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Research Funding

Congress reintroduces the RISE Act to provide relief to institutions of higher education, research institutions, and researchers

The RISE Act would provide $25 billion to federal science agencies, including $10 billion for the National Institutes of Health.

Cite this
Sharpe, A. (2021, February 24). Congress reintroduces the RISE Act to provide relief to institutions of higher education, research institutions, and researchers. https://www.apaservices.org/advocacy/news/congress-rise-act

Female student wearing a face mask and holding a binder

As it did in the 116th Congress, APA once again joined more than 300 organizations in endorsing the bipartisan Research Investment to Spark the Economy (RISE) Act (S. 289, H.R.869) sponsored in the Senate by Sens. Edward Markey (D-Mass.) and Thom Tillis (R-N.C.) and in the House by Reps. Diana DeGette (D-Colo.) and Fred Upton (R-Mich.) Seventy-seven House members signed on as original co-sponsors of the House version.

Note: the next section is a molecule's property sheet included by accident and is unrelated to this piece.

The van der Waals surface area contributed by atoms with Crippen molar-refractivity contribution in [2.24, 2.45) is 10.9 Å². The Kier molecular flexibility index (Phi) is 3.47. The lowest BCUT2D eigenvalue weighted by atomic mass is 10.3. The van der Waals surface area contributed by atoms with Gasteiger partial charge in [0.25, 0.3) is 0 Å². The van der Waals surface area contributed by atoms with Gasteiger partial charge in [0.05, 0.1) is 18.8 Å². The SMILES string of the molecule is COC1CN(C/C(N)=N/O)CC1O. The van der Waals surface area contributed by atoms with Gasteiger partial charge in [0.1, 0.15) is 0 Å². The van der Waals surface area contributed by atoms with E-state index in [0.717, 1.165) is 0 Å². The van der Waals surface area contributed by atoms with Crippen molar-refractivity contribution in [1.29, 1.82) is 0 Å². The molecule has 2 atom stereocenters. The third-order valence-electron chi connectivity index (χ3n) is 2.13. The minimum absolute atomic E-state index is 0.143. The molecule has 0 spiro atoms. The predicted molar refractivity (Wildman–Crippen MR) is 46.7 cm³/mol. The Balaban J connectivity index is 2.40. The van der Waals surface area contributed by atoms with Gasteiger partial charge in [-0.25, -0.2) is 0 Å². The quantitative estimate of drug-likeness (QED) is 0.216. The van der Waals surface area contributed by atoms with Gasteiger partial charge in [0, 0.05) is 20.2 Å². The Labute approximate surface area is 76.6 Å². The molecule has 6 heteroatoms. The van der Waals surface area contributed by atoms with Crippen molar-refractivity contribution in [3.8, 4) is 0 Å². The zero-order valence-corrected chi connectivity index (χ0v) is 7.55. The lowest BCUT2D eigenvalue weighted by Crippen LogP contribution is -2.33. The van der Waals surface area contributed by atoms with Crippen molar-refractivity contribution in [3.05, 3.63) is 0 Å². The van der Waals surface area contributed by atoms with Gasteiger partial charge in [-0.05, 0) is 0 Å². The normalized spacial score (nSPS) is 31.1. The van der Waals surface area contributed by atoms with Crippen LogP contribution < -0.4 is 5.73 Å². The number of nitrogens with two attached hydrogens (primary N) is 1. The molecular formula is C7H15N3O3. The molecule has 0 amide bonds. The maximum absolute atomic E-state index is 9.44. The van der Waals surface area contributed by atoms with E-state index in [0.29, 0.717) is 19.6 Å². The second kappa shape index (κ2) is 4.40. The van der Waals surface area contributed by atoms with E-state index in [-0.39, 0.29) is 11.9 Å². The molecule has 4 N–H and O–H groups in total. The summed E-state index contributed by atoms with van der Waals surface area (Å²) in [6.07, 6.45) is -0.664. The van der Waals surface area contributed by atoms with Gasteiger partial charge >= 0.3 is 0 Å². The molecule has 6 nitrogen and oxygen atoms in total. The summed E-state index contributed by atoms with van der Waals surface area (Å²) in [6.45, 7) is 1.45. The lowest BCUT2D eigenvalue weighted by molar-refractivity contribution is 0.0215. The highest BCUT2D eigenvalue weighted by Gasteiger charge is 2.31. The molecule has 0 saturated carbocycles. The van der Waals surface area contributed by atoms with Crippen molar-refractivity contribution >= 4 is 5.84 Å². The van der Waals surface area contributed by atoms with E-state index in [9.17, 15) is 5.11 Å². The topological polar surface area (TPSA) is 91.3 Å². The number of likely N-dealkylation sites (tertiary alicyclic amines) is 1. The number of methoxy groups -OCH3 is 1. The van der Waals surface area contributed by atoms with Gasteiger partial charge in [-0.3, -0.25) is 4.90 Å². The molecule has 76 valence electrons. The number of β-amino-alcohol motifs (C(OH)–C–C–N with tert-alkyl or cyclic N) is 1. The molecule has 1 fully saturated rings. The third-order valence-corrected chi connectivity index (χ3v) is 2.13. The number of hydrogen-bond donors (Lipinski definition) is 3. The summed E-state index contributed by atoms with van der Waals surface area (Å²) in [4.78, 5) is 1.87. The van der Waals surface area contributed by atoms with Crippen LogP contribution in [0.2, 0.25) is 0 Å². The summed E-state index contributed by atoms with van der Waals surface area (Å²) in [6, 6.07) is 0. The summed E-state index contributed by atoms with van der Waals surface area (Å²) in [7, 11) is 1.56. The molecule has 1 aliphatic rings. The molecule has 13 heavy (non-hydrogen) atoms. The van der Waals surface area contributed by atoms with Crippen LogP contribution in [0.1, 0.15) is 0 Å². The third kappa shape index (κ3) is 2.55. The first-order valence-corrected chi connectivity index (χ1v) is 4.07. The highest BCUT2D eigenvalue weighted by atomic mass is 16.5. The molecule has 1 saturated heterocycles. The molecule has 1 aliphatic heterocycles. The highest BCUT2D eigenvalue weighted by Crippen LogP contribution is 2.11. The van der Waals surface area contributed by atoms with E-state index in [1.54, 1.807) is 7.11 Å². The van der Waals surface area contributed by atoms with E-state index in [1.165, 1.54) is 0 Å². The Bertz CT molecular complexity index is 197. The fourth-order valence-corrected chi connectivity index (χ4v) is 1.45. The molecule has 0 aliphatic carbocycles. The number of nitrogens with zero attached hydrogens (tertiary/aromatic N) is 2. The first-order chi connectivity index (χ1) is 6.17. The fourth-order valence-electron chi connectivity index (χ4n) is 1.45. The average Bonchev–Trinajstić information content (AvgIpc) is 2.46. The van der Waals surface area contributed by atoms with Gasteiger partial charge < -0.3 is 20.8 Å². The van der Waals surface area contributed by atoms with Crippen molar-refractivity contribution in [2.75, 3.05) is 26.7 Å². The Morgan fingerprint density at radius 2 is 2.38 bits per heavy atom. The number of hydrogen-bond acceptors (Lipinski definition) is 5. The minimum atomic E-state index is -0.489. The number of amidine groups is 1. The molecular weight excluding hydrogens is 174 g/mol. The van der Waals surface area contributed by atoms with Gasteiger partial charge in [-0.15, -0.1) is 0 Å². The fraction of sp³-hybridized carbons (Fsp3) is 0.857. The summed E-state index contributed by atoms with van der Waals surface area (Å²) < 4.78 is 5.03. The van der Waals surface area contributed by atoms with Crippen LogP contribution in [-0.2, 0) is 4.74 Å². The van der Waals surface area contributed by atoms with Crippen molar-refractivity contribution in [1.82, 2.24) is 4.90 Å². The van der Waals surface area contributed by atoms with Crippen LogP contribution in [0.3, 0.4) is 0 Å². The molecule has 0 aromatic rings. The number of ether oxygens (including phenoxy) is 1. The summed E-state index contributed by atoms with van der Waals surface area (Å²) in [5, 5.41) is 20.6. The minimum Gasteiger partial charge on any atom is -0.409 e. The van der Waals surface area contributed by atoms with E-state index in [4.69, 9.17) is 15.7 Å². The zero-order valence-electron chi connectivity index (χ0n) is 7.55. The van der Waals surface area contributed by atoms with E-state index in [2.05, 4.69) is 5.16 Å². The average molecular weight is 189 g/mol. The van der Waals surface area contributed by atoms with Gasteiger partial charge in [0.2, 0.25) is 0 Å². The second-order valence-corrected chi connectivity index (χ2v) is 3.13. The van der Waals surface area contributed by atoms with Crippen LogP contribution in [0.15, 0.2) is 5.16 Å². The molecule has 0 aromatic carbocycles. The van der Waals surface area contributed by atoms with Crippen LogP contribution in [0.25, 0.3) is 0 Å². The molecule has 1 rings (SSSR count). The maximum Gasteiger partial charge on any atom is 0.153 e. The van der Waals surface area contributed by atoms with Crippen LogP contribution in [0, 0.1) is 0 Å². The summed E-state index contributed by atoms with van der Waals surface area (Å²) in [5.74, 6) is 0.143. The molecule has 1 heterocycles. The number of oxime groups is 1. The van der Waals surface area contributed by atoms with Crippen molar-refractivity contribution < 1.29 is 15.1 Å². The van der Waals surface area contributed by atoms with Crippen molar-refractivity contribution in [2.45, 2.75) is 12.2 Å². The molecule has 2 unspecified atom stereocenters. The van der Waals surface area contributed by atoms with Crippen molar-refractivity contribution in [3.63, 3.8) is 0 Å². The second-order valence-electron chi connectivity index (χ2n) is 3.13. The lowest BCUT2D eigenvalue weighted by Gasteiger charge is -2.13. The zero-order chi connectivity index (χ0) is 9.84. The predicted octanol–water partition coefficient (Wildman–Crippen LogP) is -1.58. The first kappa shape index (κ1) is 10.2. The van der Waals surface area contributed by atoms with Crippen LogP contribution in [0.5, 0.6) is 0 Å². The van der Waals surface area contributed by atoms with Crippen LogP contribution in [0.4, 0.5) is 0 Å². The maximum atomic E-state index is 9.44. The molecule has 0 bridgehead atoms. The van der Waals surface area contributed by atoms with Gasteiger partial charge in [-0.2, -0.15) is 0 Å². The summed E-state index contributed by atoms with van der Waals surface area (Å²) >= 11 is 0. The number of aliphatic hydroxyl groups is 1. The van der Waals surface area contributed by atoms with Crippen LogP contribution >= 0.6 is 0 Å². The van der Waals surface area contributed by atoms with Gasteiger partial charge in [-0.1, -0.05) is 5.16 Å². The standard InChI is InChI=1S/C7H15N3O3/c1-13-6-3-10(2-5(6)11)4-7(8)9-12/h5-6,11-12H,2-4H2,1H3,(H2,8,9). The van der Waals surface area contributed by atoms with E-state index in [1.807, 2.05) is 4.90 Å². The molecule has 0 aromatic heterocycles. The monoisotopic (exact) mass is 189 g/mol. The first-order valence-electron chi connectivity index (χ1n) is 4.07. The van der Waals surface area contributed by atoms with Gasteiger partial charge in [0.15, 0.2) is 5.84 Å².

The legislation authorizes $25 billion in supplemental funding for federal research agencies to restart research and support researchers whose research or facilities suffered losses because of COVID-19. It would attend to the many impediments to research at “research institutions, public laboratories, and universities throughout the country to continue their work on thousands of federally backed projects” caused by the COVID-19 pandemic. It would also provide $10 billion to the National Institutes of Health.

The RISE Act recognizes it is “vital that the Federal Government take measures to help relieve the strain that Federal agencies will be forced to face and sustain the strength of the ability of the United States to remain a global leader in an increasingly competitive global research environment, as other countries continue to make disproportionately large investments in key research areas.”

Rep. DeGette introduced a version of the legislation in the 116th Congress included in the HEROES Act Congress passed in September 2020. That measure provided $7.6 billion in emergency relief to researchers.

For more information, contact Angela L. Sharpe, MG.